And it’s no wonder. Nature is terrifying. And so we learned to protect ourselves from her. But we have lost something too. A sense of connection. A sense that we are a part of nature, and can not separate ourselves from her and thrive any more than we can cut a tree from its roots and expect it to thrive. I believe learning to live in harmony with nature is as relevant a quest as ever.

Finding a place of harmony in our world extends to finding it with each other, and within ourselves. To do this, we look for the music within us, and we wiggle around with it until it hits that sweet spot where magic is evoked. It is not a science, and it is not easy to talk about. It is more something that we intuit, and suddenly it comes upon us, the full moon cresting over the hill on a clear night, or a glint of melancholy in a stranger’s eye, and blam, we are enchanted.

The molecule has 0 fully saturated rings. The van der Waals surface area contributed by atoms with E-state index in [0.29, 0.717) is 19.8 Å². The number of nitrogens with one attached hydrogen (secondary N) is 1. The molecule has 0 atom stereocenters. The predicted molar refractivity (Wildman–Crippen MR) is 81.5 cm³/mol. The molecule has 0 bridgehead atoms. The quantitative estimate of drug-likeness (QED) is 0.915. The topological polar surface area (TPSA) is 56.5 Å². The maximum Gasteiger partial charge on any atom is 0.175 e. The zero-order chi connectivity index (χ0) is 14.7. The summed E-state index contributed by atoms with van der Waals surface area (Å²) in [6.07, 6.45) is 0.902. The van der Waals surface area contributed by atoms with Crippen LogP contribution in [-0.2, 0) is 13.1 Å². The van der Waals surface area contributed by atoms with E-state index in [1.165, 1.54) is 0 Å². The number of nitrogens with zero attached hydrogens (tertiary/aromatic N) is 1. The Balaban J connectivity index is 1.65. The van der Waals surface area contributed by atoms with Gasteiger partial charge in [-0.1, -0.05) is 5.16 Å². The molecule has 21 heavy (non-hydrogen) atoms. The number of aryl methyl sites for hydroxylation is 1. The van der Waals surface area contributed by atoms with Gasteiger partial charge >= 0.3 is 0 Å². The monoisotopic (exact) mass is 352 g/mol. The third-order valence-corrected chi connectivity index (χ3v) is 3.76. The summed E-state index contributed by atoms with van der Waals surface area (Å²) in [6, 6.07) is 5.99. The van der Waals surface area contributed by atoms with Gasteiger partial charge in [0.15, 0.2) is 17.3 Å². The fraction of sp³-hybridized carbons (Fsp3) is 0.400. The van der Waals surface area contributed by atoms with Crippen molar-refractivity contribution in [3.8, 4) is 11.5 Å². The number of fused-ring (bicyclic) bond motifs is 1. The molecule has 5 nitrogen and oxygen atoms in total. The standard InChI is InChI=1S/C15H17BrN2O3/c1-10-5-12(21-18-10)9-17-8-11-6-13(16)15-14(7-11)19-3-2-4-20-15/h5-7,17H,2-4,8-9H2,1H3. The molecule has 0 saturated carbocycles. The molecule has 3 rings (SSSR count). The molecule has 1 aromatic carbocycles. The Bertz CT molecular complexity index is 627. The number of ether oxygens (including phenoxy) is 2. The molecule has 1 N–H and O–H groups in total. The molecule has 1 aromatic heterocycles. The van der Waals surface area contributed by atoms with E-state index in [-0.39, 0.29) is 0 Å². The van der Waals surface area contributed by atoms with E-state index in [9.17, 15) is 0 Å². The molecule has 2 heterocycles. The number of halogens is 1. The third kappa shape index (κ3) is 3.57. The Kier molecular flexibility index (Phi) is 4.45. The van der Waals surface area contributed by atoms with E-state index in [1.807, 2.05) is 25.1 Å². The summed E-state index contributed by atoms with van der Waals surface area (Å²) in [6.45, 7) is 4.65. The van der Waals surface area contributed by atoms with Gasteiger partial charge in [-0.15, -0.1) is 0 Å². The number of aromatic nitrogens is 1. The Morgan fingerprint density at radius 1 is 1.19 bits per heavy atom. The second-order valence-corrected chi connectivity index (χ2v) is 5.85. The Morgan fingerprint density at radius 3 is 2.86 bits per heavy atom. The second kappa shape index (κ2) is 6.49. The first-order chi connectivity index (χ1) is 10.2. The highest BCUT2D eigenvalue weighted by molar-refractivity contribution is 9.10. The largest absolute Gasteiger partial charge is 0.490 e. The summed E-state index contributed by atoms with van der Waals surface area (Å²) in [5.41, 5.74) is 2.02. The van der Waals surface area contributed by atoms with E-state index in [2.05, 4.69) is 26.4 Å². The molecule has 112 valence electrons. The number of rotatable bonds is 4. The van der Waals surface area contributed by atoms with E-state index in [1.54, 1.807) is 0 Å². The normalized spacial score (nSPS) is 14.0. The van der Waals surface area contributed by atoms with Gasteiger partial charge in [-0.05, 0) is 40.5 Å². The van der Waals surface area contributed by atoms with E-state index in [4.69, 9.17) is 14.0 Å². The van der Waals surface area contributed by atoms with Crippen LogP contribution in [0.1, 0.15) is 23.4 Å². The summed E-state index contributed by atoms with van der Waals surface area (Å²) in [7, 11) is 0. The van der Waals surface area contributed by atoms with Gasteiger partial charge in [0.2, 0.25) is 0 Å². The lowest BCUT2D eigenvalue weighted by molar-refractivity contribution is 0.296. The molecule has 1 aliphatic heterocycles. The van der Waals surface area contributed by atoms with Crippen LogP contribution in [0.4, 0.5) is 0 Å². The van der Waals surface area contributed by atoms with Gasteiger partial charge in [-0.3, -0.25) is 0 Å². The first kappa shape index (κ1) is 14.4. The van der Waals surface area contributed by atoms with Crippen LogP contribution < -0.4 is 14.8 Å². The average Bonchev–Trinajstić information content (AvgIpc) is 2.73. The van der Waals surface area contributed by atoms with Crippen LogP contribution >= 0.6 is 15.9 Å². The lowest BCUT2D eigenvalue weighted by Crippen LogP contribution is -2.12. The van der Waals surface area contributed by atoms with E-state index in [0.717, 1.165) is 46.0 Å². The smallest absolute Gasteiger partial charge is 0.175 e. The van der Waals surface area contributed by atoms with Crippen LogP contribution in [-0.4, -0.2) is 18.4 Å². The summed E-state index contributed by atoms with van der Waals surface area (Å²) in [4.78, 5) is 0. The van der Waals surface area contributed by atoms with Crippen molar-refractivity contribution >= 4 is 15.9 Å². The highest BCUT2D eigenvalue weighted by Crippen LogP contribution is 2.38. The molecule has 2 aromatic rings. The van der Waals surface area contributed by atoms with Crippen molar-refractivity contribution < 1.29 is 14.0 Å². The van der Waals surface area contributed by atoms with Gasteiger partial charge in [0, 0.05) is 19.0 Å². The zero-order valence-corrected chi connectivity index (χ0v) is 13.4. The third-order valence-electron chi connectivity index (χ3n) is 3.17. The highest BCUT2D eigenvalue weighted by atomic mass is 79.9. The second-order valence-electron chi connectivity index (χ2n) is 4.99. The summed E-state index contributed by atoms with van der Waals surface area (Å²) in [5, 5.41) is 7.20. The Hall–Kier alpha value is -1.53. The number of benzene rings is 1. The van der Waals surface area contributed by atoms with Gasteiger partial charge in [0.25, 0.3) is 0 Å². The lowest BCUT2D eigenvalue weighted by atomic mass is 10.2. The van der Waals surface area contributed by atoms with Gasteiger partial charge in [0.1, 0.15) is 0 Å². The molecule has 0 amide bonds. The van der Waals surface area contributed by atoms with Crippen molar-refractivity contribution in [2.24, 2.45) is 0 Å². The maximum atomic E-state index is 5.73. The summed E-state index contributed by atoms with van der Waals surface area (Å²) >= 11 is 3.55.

We never know quite when it will touch us, but we do know that we can take steps to cultivate a spirit of openness. For truly, an open heart is essential.

So this is my hope, for this wee humble blog of mine. That as I wiggle around my own inner landscape in the quest for enchantment, that occasionally I strike a harmonic chord in you as well,  sparking a moment where magic happens, where the constructs of everyday life fall away, and we are in that timeless, miraculous place together. A place of gentle mist, a warm cup of tea, and a steaming bath waiting for you. A place of introspection and renewal.  A sanctuary that we share, and then carry with us out to the world.

For truly, the world needs enchantment.

World Domination Summit – Giving to the World, Being True to Ourselves.


Perhaps this red sign seems a bit ominous for my report on Chris Guillebeau’s World Domination Summit, which I attended July 4th weekend. And yet, when I came across this photo, it really cut to the core of what I got out of the Summit.